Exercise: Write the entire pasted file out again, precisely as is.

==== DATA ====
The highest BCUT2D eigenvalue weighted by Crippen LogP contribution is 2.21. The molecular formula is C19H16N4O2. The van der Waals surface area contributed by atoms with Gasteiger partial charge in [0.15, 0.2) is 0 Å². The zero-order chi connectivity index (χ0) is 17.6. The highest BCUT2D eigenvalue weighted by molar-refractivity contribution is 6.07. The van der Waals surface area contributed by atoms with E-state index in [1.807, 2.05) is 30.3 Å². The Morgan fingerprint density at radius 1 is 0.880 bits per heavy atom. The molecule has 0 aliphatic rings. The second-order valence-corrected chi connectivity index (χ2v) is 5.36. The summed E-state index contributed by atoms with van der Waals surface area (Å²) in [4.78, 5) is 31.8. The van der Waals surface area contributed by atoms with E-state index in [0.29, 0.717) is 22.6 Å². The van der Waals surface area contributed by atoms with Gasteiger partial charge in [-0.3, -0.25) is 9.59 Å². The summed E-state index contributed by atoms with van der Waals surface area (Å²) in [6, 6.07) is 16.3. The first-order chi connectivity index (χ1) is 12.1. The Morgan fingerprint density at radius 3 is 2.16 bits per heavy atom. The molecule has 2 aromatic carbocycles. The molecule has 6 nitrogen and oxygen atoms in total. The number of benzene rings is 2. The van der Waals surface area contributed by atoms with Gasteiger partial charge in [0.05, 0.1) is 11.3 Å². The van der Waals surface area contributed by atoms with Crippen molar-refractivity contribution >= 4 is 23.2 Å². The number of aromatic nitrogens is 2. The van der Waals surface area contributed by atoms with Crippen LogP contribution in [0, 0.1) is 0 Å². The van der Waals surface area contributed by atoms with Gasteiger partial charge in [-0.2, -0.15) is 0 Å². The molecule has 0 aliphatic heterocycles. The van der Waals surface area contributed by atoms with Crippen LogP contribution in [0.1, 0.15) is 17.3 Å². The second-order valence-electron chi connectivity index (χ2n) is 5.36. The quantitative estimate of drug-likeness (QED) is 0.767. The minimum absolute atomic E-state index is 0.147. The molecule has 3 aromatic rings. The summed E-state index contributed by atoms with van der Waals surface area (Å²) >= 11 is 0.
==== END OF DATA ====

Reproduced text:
The highest BCUT2D eigenvalue weighted by Crippen LogP contribution is 2.21. The molecular formula is C19H16N4O2. The van der Waals surface area contributed by atoms with Gasteiger partial charge in [0.15, 0.2) is 0 Å². The zero-order chi connectivity index (χ0) is 17.6. The highest BCUT2D eigenvalue weighted by molar-refractivity contribution is 6.07. The van der Waals surface area contributed by atoms with E-state index in [1.807, 2.05) is 30.3 Å². The Morgan fingerprint density at radius 1 is 0.880 bits per heavy atom. The molecule has 0 aliphatic rings. The second-order valence-corrected chi connectivity index (χ2v) is 5.36. The summed E-state index contributed by atoms with van der Waals surface area (Å²) in [4.78, 5) is 31.8. The van der Waals surface area contributed by atoms with E-state index in [0.29, 0.717) is 22.6 Å². The van der Waals surface area contributed by atoms with Gasteiger partial charge in [-0.3, -0.25) is 9.59 Å². The summed E-state index contributed by atoms with van der Waals surface area (Å²) in [6, 6.07) is 16.3. The first-order chi connectivity index (χ1) is 12.1. The Morgan fingerprint density at radius 3 is 2.16 bits per heavy atom. The molecule has 2 aromatic carbocycles. The molecule has 6 nitrogen and oxygen atoms in total. The number of benzene rings is 2. The van der Waals surface area contributed by atoms with Gasteiger partial charge in [0.05, 0.1) is 11.3 Å². The van der Waals surface area contributed by atoms with Crippen molar-refractivity contribution >= 4 is 23.2 Å². The number of aromatic nitrogens is 2. The van der Waals surface area contributed by atoms with Crippen LogP contribution in [0, 0.1) is 0 Å². The van der Waals surface area contributed by atoms with Gasteiger partial charge in [-0.2, -0.15) is 0 Å². The molecule has 0 aliphatic heterocycles. The van der Waals surface area contributed by atoms with Crippen LogP contribution in [0.1, 0.15) is 17.3 Å². The second-order valence-electron chi connectivity index (χ2n) is 5.36. The quantitative estimate of drug-likeness (QED) is 0.767. The minimum absolute atomic E-state index is 0.147. The molecule has 3 aromatic rings. The summed E-state index contributed by atoms with van der Waals surface area (Å²) >= 11 is 0.